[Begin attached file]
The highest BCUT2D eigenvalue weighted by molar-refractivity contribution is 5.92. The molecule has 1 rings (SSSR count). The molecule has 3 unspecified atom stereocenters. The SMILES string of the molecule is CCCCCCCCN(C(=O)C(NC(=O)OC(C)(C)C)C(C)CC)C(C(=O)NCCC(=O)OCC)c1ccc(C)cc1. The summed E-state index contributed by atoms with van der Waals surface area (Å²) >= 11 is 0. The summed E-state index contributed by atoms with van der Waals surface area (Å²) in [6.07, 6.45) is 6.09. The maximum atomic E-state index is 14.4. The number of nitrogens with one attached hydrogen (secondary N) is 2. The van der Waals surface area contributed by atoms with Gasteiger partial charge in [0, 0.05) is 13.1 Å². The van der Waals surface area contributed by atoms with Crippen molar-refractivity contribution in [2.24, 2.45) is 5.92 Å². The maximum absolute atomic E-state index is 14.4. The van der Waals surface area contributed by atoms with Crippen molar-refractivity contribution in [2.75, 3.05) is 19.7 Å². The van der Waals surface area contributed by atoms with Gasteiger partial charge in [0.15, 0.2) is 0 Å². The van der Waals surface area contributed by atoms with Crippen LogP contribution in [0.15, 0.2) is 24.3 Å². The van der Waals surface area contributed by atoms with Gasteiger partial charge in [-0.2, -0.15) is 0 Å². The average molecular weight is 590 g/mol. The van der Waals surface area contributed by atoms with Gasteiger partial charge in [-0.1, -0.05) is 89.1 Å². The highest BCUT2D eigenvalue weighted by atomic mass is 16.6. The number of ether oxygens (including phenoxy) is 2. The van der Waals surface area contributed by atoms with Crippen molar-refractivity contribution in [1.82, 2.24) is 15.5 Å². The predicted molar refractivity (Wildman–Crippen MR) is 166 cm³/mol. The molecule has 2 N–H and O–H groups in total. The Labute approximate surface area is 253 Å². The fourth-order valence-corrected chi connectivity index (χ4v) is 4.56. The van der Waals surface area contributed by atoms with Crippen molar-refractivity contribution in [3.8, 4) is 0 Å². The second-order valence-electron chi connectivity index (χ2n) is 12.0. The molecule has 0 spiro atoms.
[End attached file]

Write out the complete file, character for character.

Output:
The highest BCUT2D eigenvalue weighted by molar-refractivity contribution is 5.92. The molecule has 1 rings (SSSR count). The molecule has 3 unspecified atom stereocenters. The SMILES string of the molecule is CCCCCCCCN(C(=O)C(NC(=O)OC(C)(C)C)C(C)CC)C(C(=O)NCCC(=O)OCC)c1ccc(C)cc1. The summed E-state index contributed by atoms with van der Waals surface area (Å²) >= 11 is 0. The summed E-state index contributed by atoms with van der Waals surface area (Å²) in [6.07, 6.45) is 6.09. The maximum atomic E-state index is 14.4. The number of nitrogens with one attached hydrogen (secondary N) is 2. The van der Waals surface area contributed by atoms with Gasteiger partial charge in [0, 0.05) is 13.1 Å². The van der Waals surface area contributed by atoms with Crippen molar-refractivity contribution in [2.24, 2.45) is 5.92 Å². The maximum absolute atomic E-state index is 14.4. The van der Waals surface area contributed by atoms with Crippen molar-refractivity contribution in [2.75, 3.05) is 19.7 Å². The van der Waals surface area contributed by atoms with Gasteiger partial charge in [0.15, 0.2) is 0 Å². The van der Waals surface area contributed by atoms with Crippen LogP contribution in [0.15, 0.2) is 24.3 Å². The van der Waals surface area contributed by atoms with Gasteiger partial charge in [-0.2, -0.15) is 0 Å². The average molecular weight is 590 g/mol. The van der Waals surface area contributed by atoms with Gasteiger partial charge in [-0.1, -0.05) is 89.1 Å². The highest BCUT2D eigenvalue weighted by atomic mass is 16.6. The number of ether oxygens (including phenoxy) is 2. The van der Waals surface area contributed by atoms with Crippen molar-refractivity contribution in [1.82, 2.24) is 15.5 Å². The predicted molar refractivity (Wildman–Crippen MR) is 166 cm³/mol. The molecule has 2 N–H and O–H groups in total. The Labute approximate surface area is 253 Å². The fourth-order valence-corrected chi connectivity index (χ4v) is 4.56. The van der Waals surface area contributed by atoms with Crippen molar-refractivity contribution in [3.8, 4) is 0 Å². The second-order valence-electron chi connectivity index (χ2n) is 12.0. The molecule has 0 spiro atoms.